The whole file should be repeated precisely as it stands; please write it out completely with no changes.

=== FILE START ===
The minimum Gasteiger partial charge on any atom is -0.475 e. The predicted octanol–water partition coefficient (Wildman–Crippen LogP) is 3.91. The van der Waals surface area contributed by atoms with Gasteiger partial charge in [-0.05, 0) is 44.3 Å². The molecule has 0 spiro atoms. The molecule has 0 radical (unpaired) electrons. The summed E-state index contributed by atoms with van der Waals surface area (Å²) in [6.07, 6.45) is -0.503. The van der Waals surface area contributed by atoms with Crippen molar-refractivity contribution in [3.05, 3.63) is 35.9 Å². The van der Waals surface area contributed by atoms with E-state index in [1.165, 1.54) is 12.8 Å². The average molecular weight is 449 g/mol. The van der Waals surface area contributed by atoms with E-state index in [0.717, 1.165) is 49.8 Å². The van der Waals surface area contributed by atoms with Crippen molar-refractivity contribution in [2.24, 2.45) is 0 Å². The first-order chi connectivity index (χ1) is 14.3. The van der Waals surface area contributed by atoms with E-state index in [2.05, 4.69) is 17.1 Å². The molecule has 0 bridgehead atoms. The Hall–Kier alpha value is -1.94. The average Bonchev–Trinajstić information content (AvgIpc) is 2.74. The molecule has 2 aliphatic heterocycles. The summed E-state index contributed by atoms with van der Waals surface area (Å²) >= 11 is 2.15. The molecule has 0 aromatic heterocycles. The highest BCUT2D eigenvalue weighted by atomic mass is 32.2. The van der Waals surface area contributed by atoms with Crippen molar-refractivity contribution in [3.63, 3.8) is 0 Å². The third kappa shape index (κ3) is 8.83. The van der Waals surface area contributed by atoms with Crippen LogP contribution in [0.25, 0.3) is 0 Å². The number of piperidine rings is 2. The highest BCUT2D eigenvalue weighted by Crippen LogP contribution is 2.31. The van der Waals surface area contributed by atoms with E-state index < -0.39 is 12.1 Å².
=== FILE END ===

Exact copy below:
The minimum Gasteiger partial charge on any atom is -0.475 e. The predicted octanol–water partition coefficient (Wildman–Crippen LogP) is 3.91. The van der Waals surface area contributed by atoms with Gasteiger partial charge in [-0.05, 0) is 44.3 Å². The molecule has 0 spiro atoms. The molecule has 0 radical (unpaired) electrons. The summed E-state index contributed by atoms with van der Waals surface area (Å²) in [6.07, 6.45) is -0.503. The van der Waals surface area contributed by atoms with Crippen molar-refractivity contribution in [3.05, 3.63) is 35.9 Å². The van der Waals surface area contributed by atoms with E-state index in [1.165, 1.54) is 12.8 Å². The average molecular weight is 449 g/mol. The van der Waals surface area contributed by atoms with E-state index in [0.717, 1.165) is 49.8 Å². The van der Waals surface area contributed by atoms with Crippen molar-refractivity contribution in [2.24, 2.45) is 0 Å². The first-order chi connectivity index (χ1) is 14.3. The van der Waals surface area contributed by atoms with E-state index in [2.05, 4.69) is 17.1 Å². The molecule has 0 bridgehead atoms. The Hall–Kier alpha value is -1.94. The average Bonchev–Trinajstić information content (AvgIpc) is 2.74. The molecule has 2 aliphatic heterocycles. The summed E-state index contributed by atoms with van der Waals surface area (Å²) >= 11 is 2.15. The molecule has 0 aromatic heterocycles. The highest BCUT2D eigenvalue weighted by atomic mass is 32.2. The van der Waals surface area contributed by atoms with Crippen molar-refractivity contribution in [3.63, 3.8) is 0 Å². The third kappa shape index (κ3) is 8.83. The van der Waals surface area contributed by atoms with Crippen LogP contribution in [0.25, 0.3) is 0 Å². The number of piperidine rings is 2. The highest BCUT2D eigenvalue weighted by Crippen LogP contribution is 2.31. The van der Waals surface area contributed by atoms with E-state index < -0.39 is 12.1 Å².